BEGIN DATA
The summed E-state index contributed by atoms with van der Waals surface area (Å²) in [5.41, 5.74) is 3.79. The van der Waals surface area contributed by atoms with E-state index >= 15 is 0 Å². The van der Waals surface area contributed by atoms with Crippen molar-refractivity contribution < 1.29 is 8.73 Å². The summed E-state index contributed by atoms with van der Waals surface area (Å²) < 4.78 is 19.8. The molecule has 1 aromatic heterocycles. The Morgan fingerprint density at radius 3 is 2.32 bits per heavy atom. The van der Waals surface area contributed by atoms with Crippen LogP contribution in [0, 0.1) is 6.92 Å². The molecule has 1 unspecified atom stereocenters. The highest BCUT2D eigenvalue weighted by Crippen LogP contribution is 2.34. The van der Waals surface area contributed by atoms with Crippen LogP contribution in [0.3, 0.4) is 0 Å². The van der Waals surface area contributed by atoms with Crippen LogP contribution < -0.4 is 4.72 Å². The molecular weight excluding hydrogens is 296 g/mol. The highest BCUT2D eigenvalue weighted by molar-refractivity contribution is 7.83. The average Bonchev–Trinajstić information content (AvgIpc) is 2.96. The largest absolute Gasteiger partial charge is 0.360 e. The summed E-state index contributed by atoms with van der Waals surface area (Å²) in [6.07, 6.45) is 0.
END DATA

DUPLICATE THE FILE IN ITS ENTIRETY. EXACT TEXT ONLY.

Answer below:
The summed E-state index contributed by atoms with van der Waals surface area (Å²) in [5.41, 5.74) is 3.79. The van der Waals surface area contributed by atoms with E-state index >= 15 is 0 Å². The van der Waals surface area contributed by atoms with Crippen molar-refractivity contribution < 1.29 is 8.73 Å². The summed E-state index contributed by atoms with van der Waals surface area (Å²) < 4.78 is 19.8. The molecule has 1 aromatic heterocycles. The Morgan fingerprint density at radius 3 is 2.32 bits per heavy atom. The van der Waals surface area contributed by atoms with Crippen LogP contribution in [0, 0.1) is 6.92 Å². The molecule has 1 unspecified atom stereocenters. The highest BCUT2D eigenvalue weighted by Crippen LogP contribution is 2.34. The van der Waals surface area contributed by atoms with Crippen LogP contribution in [0.3, 0.4) is 0 Å². The van der Waals surface area contributed by atoms with Crippen LogP contribution < -0.4 is 4.72 Å². The molecular weight excluding hydrogens is 296 g/mol. The highest BCUT2D eigenvalue weighted by molar-refractivity contribution is 7.83. The average Bonchev–Trinajstić information content (AvgIpc) is 2.96. The largest absolute Gasteiger partial charge is 0.360 e. The summed E-state index contributed by atoms with van der Waals surface area (Å²) in [6.07, 6.45) is 0.